A delicious culinary hybrid of two well-loved Asian treats- Puto and Siopao! This Puto Pao recipe is made with sweet-savory pork Asado filling encased in a soft and sweet Puto bread. It is made more special by topping it with salted eggs!
Make them at home and enjoy them as an afternoon snack or as a meal on-the-go for road trips and picnics. Or unleash your cooking and entrepreneurial skills at the same time by turning it into a home business!
What is Puto Pao?
Puto Pau is a variation of our popular native rice cake Puto. It incorporates spiced meat fillings like Siopao- thus the meshed name. These muffin-like treats are usually filled with either Pork Asado or Chicken Asado and topped with cheese or salted egg- or both.
Puto has been around for centuries! It is an umbrella term for various native delicacies that are traditionally made from ground rice. Due to its popularity all over the country, it has undergone regional changes in terms of ingredients used and method of cooking. It has also evolved into different treats! Puto Cheese, Puto Flan, Puto Bumbong, Puto Cake, and of course, Puto Pao are some of them.
Siopao is a steamed white bun with a savory-sweet saucy meat filling introduced to us by the Chinese. It quickly became a popular Filipino snack with either Asado or Bola-bola (Filipino meatball) fillings.
The Pork Asado Filling
I used my Chinese-style Pork Asado recipe for the filling. It's a one-pot dish made of braised pork shoulder that has a perfectly balanced sweet-savory sauce.
However, you can also opt to use chicken or pulled beef Asado filling, depending on your preference.
Foxy Tips when making Puto Pao
- When mixing the Puto batter and meringue, do not over-fold or it will collapse. It will result in a dense and firm puto bread, instead of light and fluffy.
- If you will be using a metal steamer, make sure to wrap the lid with a cheesecloth or kitchen towel. This will prevent water from dripping into the batter. Otherwise, you will end up with an uneven and not so pretty Puto Pao.
- Take note not to let the water boil when steaming. Just simmer it very gently over very low heat only. Using high temperatures will result in an uneven rise of the batter.
- To check if they are fully cooked, do the toothpick test! Just insert a clean toothpick in the middle. If it comes out clean, then your Puto Pao is cooked through.
- I suggest making your Asado filling ahead of time! Aside from making your life easier, braised dishes are known to taste better a day after it's cooked.
If you are looking for more Filipino snacks to make at home, try these!
Puto Pao Recipe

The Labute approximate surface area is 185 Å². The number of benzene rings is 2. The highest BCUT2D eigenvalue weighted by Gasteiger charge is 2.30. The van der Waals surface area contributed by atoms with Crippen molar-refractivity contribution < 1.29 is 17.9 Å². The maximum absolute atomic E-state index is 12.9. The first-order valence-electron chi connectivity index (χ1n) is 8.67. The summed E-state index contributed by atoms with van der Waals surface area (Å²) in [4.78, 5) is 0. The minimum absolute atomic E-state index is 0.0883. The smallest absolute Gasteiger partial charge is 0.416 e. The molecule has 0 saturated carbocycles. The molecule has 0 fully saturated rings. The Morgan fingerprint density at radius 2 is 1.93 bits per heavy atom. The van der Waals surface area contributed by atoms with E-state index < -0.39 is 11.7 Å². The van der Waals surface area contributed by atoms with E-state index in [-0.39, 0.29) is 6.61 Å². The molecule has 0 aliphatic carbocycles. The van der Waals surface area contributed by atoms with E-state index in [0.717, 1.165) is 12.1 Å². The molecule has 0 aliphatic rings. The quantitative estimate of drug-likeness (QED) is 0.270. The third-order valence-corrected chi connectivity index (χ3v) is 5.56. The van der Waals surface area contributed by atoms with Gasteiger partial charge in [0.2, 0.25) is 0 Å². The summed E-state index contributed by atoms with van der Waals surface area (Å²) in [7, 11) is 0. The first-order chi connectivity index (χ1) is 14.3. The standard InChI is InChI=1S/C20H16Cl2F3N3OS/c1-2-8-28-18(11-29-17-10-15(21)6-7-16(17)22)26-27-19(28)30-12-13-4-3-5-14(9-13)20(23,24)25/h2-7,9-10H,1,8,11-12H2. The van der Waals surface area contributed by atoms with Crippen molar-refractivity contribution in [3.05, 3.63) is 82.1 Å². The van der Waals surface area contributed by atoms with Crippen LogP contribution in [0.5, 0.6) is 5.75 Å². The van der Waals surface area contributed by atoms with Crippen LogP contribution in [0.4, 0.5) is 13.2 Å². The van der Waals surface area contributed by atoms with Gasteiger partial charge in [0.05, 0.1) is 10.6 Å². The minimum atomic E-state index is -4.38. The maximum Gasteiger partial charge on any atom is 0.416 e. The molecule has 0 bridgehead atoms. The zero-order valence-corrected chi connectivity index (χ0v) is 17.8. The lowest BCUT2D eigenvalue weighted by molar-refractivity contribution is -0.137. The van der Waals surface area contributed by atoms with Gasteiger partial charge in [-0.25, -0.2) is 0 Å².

- 1 cup cake flour
- 1 teaspoon baking powder
- 2 large eggs or 3 small- egg white separated
- ⅓ cup sugar
- ½ teaspoon cream of tartar optional
- ½ cup fresh milk
- 1 cup sweet Pork Asado cut into smaller pieces
- 1 piece salted egg optional, divided into 10 slices
- Line puto molds with cupcake liners. Set aside.
- Sift the cake flour and baking powder in a big bowl. Set aside.
- In a separate big bowl, beat the egg whites at low speed until it becomes bubbly. Add cream of tartar, if using. Continue to beat at low speed until it turns foamy. While beating, still at low speed, gradually add the sugar. Once all sugar is added, increase speed to medium and beat until medium/firm peaks are formed. Set aside.
- Back to the other bowl, gradually add the milk to the dry ingredients while mixing until it reaches a pancake-batter-like consistency. You may need to adjust the amount of milk to achieve this.
- Take ⅓ of the meringue and add it to the batter. Whisk to lighten the batter so it will not deflate the meringue. Add the rest of the meringue in two batches, carefully folding each batch into the batter until well blended. Do not over-fold of the meringue will deflate.
- Fill the lined molds with puto mixture half-way full. Spoon some of the pork Asado in the middle of each mold. Then fill it again with puto mixture to cover until ¾ of the liner is filled. Add a slice of salted egg.
- Fill the bottom of the steamer with tap water. Place the steamer basket on top and arrange the puto molds inside it. Turn the heat on and bring the water to a very gentle simmer over very low heat. Steam until an inserted toothpick comes out clean, about 25-30 minutes. Turn off the heat and let it rest and cool down a bit.
- Transfer the puto pau to a cooling rack. Enjoy while still slightly warm or wait until completely cool. If you have leftovers, you may store them in a container and refrigerate for a couple of days, Re-steam in a steamer, or just reheat in a microwave.
Angelita Bartley says
Hi! May i know the recipe for the filling? Thanks
Hi Goldie, click the link in the recipe for Pork Asado and it will bring you to the recipe for the filling.
Can you use all purpose flour if yiu don’t have cake flour?
You can make an alternative to cake flour by replacing 2 Tbsp with cornstarch per 1 cup of all-purpose flour. But if you do not have cornstarch then just use APF, the texture might not be as soft and light though.
It looks so yummy😍
Peter G. says
I like it! n luv this recipes?